High School Credits for Sonlight® Cores (Through 2012 editions)

Many parents I talk to ask me how to translate the Sonlight® Core Programs into high school credits. I am not an expert on this, nor do I have any special insights or training into granting high school credits. But, I have graduated two children who used Sonlight® for high school and I can offer some idea of what is possible. My two children we accepted into state universities and a Christian college without any problems. They went on to state universities and did very well.

This is not any kind of official advice, just one mom giving you a place to start as you consider translating Sonlight® cores into high school credits. You may also want to check this post on creating high school transcripts. You may also want to read this post on making a "Contract for Grade" as a way to give grades for non-test classes.

Core 5: Eastern Hemisphere and LA 5
[I do feel this course is high school worthy. My older boys went to public high school starting in 10th grade and these studies are way more than they did for world history, but use your own judgment. You may want to add extra research or more in depth writing]

• World Cultures or Eastern Hemisphere or Eastern Hemisphere Geography: 1 credit
• English: 1 credit [If you increase the difficulty and expectations of the writing assignments and make sure they do the research in the Eastern Hemisphere Explorer]
• Geography: ½ credit if you student does all the mapping assignments and does a bit more research on the areas studied
• Bible: ½ credit

Core Alt 7 or 7 with LA
[I do feel these are both high school worthy. My older boys went to public high school starting in 10th grade and these studies are way more than they did for world history, but use your own judgment. You may want to add extra research or more in depth writing]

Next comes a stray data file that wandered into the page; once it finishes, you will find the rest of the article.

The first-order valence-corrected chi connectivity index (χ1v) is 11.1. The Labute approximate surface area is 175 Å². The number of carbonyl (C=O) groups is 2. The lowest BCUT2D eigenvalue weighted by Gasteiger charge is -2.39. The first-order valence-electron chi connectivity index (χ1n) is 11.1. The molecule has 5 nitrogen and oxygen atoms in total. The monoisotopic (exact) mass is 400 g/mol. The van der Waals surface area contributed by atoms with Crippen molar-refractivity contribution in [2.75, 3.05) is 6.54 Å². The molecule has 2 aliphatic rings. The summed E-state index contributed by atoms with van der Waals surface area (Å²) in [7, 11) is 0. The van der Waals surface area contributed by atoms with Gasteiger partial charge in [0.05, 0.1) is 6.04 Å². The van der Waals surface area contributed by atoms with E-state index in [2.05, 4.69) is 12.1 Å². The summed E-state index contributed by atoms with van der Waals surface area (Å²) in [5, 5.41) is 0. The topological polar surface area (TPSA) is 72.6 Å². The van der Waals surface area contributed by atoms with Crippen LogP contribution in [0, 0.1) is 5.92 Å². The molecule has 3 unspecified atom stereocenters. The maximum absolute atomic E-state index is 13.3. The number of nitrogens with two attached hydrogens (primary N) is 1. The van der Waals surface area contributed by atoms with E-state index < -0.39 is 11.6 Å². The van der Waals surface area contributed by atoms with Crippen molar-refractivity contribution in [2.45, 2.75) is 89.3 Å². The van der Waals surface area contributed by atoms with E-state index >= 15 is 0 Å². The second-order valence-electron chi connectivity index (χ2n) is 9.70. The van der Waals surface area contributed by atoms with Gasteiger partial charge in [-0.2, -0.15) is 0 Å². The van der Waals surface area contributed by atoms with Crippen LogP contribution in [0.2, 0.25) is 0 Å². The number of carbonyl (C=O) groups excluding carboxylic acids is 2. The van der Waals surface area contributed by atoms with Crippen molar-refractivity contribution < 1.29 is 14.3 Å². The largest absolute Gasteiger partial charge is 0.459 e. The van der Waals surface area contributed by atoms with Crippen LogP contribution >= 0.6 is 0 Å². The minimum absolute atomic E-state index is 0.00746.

• World History [Alt 7] or Modern World History [Core 7]: 1 credit
• English: 1 credit [You may want to break this down into composition and world literature, ½ credit each, but I just called it an English class]
• Bible [an elective]: ½ to 1 credit depending on time spent

Core 100-American History in Depth (up through 2012--the format was changed in 2013)

• American History : 1 credit
• English : 1 credit [You may want to break this down into composition and literature, ½ credit each, but I just called it an English class]
• Bible [an elective]: ½ -1 credit depending on time spent

Core 200- History of God’s Kingdom  (up through 2012--the format was changed in 2013)

• Church History or Western Civilization or World History [depending on what you child needs and what type of college, secular or Christian, they are applying to]: 1 credit
• English [You may want to break this down into composition and literature, ½ credit each, but I just called it an English class]
• If you child just does only literature part, you may want to call it Classic Literature and give 1 credit for it, and perhaps give ½ credit for composition.
• Bible: 1 credit
Another mom I know counted Core 200 this way:
Western Civilization: 1 credit
English 1: Introduction to Classic Literature and Composition: 1 credit
Bible 1: Christian Apologetics: 1 credit

Core 300- 20th Century World History  (up through 2012--the format was changed in 2013)

• World History, Modern World History or World History 20th Century: 1 credit
• Modern World Literature: 1 credit
• English : 1 credit
• Bible study: 1 credit
*As a note, I would give this if the student has done most of the writing assignments. If they did considerably less, I would give 1 English credit and maybe ½ credit of World Lit.

Core 400: Government/ Civics(up through 2012--the format was changed in 2013)Total of 2-4 credits, using any of these combos, depending on what you covered, what writing was done, if you did the Bible, etc]

  • American Government or Advanced American History: 1 credit
  • Civics or Political Science or Constitutional Law: 1 credit
  • US History and Constitution: 1 credit
  • Honors American Government and Civics: 1 Credit
  • American Literature: 1 credit
  • English: 1 credit
  • Bible: 1+ credits [Depending on time spent and depth of discussion with parent/mentor]

Core 530: British Literature

• British Literature: 1 credit
• English or Composition: 1 credit

For More High School Helps

Monday, March 16, 2009

Homeschoolers are changing history...

I love history.